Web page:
The increasingly strategic presence of knowledge and know-how in the economy, industry and social life means that there is a demand for more precise knowledge and higher quality. There has been a great upsurge in educational and vocational options over the last few years in all societies of the American continent, which has driven relations between the university and the business world, society, science & technology, the public and private sectors, the real and virtual worlds. So it is important to work out what a university should be and do in the present century.

The conclusion is obvious: in an increasingly complex, sophisticated and demanding society low educational levels and average quality can only lead to exclusion from progress, marginalisation and poverty. Higher education needs to work in close alliance with society and the environment, to give a concrete answer to the demands of modern life, rethinking the sequential manner in which knowledge is imparted today to get a diploma or certificate. In other words, the challenge is to break the monopoly of traditional formal education.

New tendencies in higher education
Change in the academic world has always been, and continues to be, slow, controversial and complex. It is because of this that Latin America has set about creating areas for the promotion of new concepts of higher education. Two principles have completely revolutionised institutional understanding of education: inclusive education for everyone and life-long education. Added to this is the principle of ‘individual self-regulation’ in a society of knowledge that develops rapidly because of the enormous changes in communication and information technologies.

Since the 1990s governments, academic and cultural authorities, the business sector and social actors have been pursuing new forms of education that are more inclusive and that respond to economic, social, environmental and political needs. Specific knowledge present in Andean communities was studied, experimented and applied. Medicine, agriculture, cultural heritage were the focus of this research. The understanding and use of this knowledge gradually enabled it to be incorporated into educational processes, in collaboration with higher education institutions.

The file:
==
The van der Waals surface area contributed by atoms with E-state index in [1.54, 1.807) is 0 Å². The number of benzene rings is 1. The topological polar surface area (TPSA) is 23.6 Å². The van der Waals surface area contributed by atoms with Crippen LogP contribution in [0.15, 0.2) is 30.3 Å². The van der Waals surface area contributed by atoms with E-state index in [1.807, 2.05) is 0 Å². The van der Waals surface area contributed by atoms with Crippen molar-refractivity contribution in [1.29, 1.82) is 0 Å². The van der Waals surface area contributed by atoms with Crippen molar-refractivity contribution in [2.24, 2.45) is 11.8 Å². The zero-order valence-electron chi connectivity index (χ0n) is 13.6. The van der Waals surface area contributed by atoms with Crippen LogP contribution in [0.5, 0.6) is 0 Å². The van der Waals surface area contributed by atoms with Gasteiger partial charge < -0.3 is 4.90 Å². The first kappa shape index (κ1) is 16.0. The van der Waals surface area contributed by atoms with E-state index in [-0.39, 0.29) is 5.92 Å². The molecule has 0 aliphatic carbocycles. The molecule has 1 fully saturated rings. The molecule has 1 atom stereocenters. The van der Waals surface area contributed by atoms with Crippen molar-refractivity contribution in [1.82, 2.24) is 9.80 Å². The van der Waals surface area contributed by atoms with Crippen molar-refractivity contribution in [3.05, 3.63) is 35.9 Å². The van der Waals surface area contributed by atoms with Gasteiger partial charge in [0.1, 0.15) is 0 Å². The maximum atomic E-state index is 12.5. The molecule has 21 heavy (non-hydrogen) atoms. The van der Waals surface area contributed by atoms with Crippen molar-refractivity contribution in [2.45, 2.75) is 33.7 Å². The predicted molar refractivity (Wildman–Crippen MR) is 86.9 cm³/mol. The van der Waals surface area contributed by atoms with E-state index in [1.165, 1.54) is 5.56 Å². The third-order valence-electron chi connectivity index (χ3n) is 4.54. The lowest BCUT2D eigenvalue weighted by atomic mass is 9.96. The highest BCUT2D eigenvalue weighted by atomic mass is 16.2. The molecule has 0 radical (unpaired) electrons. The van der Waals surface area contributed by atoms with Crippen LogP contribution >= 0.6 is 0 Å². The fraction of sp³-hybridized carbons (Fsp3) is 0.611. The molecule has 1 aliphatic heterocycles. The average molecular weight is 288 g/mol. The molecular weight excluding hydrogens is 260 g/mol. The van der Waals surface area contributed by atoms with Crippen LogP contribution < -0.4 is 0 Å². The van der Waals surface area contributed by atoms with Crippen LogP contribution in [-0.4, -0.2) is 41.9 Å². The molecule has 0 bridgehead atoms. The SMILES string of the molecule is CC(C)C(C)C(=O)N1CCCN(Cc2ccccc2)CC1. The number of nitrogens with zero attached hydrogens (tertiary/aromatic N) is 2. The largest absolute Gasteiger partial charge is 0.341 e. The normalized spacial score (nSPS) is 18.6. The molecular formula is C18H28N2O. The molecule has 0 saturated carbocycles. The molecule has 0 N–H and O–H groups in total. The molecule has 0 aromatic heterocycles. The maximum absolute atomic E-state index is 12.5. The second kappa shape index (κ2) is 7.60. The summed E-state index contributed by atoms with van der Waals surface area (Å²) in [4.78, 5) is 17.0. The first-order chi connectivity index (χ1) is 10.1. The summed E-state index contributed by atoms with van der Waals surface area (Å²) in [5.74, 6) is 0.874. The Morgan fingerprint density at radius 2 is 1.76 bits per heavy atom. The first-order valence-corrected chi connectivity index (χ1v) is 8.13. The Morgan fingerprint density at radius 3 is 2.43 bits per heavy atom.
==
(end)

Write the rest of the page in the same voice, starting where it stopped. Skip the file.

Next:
However, a new juridical model is needed to safeguard and encourage these new educational tendencies, and it is within this framework that the University of Crafts and Trades Project operates. It adopts a new approach outside traditional formal education to valorise the knowledge present in a country. Instead of the traditional curricula, sequential teaching of knowledge and techniques, bureaucracy and administration of traditional institutions, the University of Crafts and Trades valorises a student’s accumulated knowledge and helps maximise their know-how. University activities are networked with traditional higher education institutions, workshops, laboratories, art institutes, and others. The university is conceived as an open space which, depending on the facilities available in each country, includes libraries, museums, cultural centres, theatres, research centres, enterprises, workshops.

The University of Crafts and Trades also supports the re-qualification of vocational training practices, directing them towards a country’s existing potentialities and valorising them for community development. Finally, the University of Crafts and Trades provides a framework for the initiatives of international and national cooperation institutions for the preservation of historical heritage, valorising training programmes and providing an academic appraisal of study programmes.

The model on which the University of Crafts and Trades is based provides a very good, profitable cost-benefit ratio. It mostly makes use of existing infrastructure, complemented by research and studies that produce concrete results. The educational processes of the University of Crafts and Trades are validated by competent national authorities.